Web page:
Through Permenkes (Minister of Health Regulation) No 90 of 2013 on medical services in remote areas, local medical personnel can perform medical actions like a doctor. “So don’t be afraid. You can learn many things,” he said during a discussion with local medical personnel in Hitadipa. “The conditions here are already considered a remote area.”
On the first day, residents came to the health center. docterSHARE immediately provided medical services. One by one, residents were checked for health conditions. The team listed the residents who were ready for surgery. Not a few residents were seen to have lumps on their bodies.
On the second day, the operation tent was set up. Tables served as pedestals instead of beds. Medicines and surgical equipment were prepared. Doctors immediately got to work to complete the surgeries.
“The residents have hernias due to heavy work. Many feel pain in their backs and legs. Including breathing problems,” said Dr. Lie Dharmawan.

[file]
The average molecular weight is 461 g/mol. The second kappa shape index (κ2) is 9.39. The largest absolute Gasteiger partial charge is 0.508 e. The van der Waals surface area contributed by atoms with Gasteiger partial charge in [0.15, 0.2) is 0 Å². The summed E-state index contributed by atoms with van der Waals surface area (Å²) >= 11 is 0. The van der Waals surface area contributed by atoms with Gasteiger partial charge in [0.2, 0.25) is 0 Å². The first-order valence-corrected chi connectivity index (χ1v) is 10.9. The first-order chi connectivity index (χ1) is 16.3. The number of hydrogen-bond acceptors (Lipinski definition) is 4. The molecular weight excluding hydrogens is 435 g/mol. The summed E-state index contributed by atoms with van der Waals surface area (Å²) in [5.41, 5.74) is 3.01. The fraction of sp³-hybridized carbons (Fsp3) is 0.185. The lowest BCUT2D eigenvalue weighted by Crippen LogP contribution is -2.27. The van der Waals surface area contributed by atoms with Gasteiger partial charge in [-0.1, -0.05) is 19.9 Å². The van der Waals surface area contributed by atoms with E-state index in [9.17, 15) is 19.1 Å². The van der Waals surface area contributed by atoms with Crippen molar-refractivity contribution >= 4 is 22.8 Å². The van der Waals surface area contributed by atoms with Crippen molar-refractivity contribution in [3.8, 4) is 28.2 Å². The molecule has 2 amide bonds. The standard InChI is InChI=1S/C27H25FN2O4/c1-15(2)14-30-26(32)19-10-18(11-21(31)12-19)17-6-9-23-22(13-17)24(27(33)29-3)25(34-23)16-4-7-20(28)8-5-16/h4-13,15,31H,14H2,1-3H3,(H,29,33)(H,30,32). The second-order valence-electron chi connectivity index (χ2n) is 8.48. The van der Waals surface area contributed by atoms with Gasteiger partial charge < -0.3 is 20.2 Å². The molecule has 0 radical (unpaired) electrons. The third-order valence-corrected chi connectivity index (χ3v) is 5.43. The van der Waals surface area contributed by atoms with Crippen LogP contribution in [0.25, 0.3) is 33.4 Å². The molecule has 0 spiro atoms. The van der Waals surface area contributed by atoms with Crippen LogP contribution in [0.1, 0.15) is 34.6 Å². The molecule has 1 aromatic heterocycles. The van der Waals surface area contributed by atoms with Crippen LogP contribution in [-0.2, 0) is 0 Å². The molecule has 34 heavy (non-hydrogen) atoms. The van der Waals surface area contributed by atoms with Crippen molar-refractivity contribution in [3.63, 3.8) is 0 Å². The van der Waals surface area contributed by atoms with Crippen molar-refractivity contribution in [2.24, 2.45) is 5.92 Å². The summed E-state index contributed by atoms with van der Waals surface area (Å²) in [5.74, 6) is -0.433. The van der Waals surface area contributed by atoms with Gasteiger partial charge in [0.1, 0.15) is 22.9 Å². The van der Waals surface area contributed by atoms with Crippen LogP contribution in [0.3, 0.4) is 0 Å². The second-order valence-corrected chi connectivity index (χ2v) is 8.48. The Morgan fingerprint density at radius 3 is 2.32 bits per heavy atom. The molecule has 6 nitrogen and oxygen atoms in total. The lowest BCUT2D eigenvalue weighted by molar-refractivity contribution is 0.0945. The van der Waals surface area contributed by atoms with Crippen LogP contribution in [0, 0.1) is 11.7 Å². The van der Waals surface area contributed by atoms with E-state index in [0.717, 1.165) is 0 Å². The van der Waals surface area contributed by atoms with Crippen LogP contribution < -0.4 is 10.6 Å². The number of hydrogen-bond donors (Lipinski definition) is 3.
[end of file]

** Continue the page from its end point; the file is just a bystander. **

On the third day, we conducted healthy living learning activities at the school. One of them was teaching children the habit of brushing their teeth. Dozens of elementary to junior high school children lined up in the field. They looked happy and excited to learn how to brush their teeth.
doctorSHARE Flying Doctors has been running for two years in 7 remote areas in the mountains of Papua. Efforts to improve the quality of health of Papuans are not only limited to the medical aspect but also related to other aspects such as social, cultural, and even political.
Building quality of life in Papua requires cooperation and commitment with various parties. “That way, the human quality will be better,” said Dr. Lie Dharmawan.